I write this blog entry on the evening of a weekend day I spent as the on call chaplain at St. Mark’s Hospital in Salt Lake City. My job as a hospital chaplain requires me to be available as needed on some occasions when I am not scheduled to work. Usually I have one weekend a month and one overnight per week when I am the on-call chaplain. Being on call gives me a degree of anxiety. I have to be ready for those things which cannot be expected. I cannot travel more than a 30-minute drive from the hospital and I cannot do anything that might interfere with my being available to get to St. Mark’s fairly quickly.
On this day, I was awakened at about 4 in the morning with a call from the hospital. When I spoke with the nurse in the progressive care unit, she told me one of her patients was declining rapidly and his wife was in need of a pastoral person. I shook the sleep from my eyes, grabbed a quick shower, and headed to St. Mark’s. When I arrived, I exited the elevator and noticed an elderly woman who flagged me down.
“Are you a chaplain?” she asked me. I wear my clerical collar every day, so it is not unusual for people to ask me if I’m a chaplain. However, I knew this woman must have been the woman I had been called to visit. She seemed to have been expecting me.
I asked her, “Is your husband the patient in room 26?”
She said, “Yes, his name is Blain. I’m Tina. He passed away a few moments ago.”
I spent about an hour with her, listening to stories of Blain’s life. Her faith as a member of the Greek Orthodox Church. His faith which was unknown to her, but from my perspective certainly must have been known to God alone. Their 39 years spent as husband and wife. She was rattled. She broke into tears on multiple occasions. She acted as if her mind was made of scrambled eggs. I comforted her and reassured her, these are all signs of healthy grieving. I advised her that from my experience, she could expect to wax and wane in and out of these emotional states for quite some time. When our conversation ended, Tina headed home.
After I finished up my paperwork, I also headed home. I went back to sleep for a few hours, waiting for my next call. After getting a few hours of sleep, I continued my day of waiting for calls by heading outside to do some gardening. The warm spring weather has been good for my desire to spend time outdoors. It has also been good for the weeds in my garden; weeds I do not appreciate being there.
As I pulled the weeds and the old plants from last growing season, and as I tilled the soil, I thought of Blain. I didn’t ever get to meet him during his lifetime. His wife had told me he had no religious faith. Yet I thought of him. As I scooped the soil up with my pitch fork and sifted it to retrieve the roots of the unwanted weeds, I noticed the dirt falling to the ground. I remembered the words from Genesis 3:19, which we all heard when we began our Lenten journey on Ash Wednesday. “Remember you are dust, and to dust you shall return.”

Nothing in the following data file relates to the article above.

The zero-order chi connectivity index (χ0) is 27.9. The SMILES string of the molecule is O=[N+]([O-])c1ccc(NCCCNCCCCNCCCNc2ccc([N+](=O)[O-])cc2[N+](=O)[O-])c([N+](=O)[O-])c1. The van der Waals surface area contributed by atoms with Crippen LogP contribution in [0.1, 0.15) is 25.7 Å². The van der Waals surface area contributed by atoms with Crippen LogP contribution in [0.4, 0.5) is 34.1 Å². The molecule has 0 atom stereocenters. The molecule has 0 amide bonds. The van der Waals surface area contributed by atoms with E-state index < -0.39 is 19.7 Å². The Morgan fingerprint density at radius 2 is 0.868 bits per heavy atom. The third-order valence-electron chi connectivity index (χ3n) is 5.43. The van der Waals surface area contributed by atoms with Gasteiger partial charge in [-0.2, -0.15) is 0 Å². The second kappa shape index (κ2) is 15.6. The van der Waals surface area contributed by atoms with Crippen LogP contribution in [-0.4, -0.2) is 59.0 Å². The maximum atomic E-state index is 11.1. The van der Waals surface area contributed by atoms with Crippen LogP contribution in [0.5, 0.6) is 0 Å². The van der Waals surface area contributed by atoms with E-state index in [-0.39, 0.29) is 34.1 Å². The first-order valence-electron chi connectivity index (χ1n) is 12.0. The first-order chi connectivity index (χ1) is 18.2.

I continued to dig and pull the weeds, shaking the soil off the roots of the weeds, and I thought of my own mortality. One day, I will return to dust. Will I end up in someone’s garden? Is this dust I sift made up of those who went before me? Certainly, it contains organic matter. I know because I composted it myself.
I also thought of the scripture passages which refer to gardening. Jesus gave us several explanations about how gardening is like living a good life. I find gardening to be a very spiritual practice. Perhaps a part of that is that when we garden, we have no choice but to be in communion with God’s creation. We are down on our hands and knees, getting down and dirty with the land.
When we garden, we strive for the best. We hope to accomplish something good. We do this by planting the plants we want. Hopefully, they will yield much good fruit. We also try to avoid the plants we do not want, knowing full well they will grow back. Perhaps the harvest is a metaphor for a life well-lived. We try to do our best. And perhaps the weeds are a metaphor for sin. We know we will return to sin. It is important, nonetheless, to strive for unattainable perfection.Tina told me Blain’s wishes were for cremation. He certainly will return to dust within this very week. Perhaps now that Blain has entered the Eternal Kingdom, he has some answers that I don’t have. Maybe he now knows what I can do to avoid sinfulness. And maybe he now knows what I can do to avoid the weeds which seemingly overrun my garden. I am only sorry he is unable to pass those secrets along to me in this lifetime. God knows, I would save myself a lot of frustration.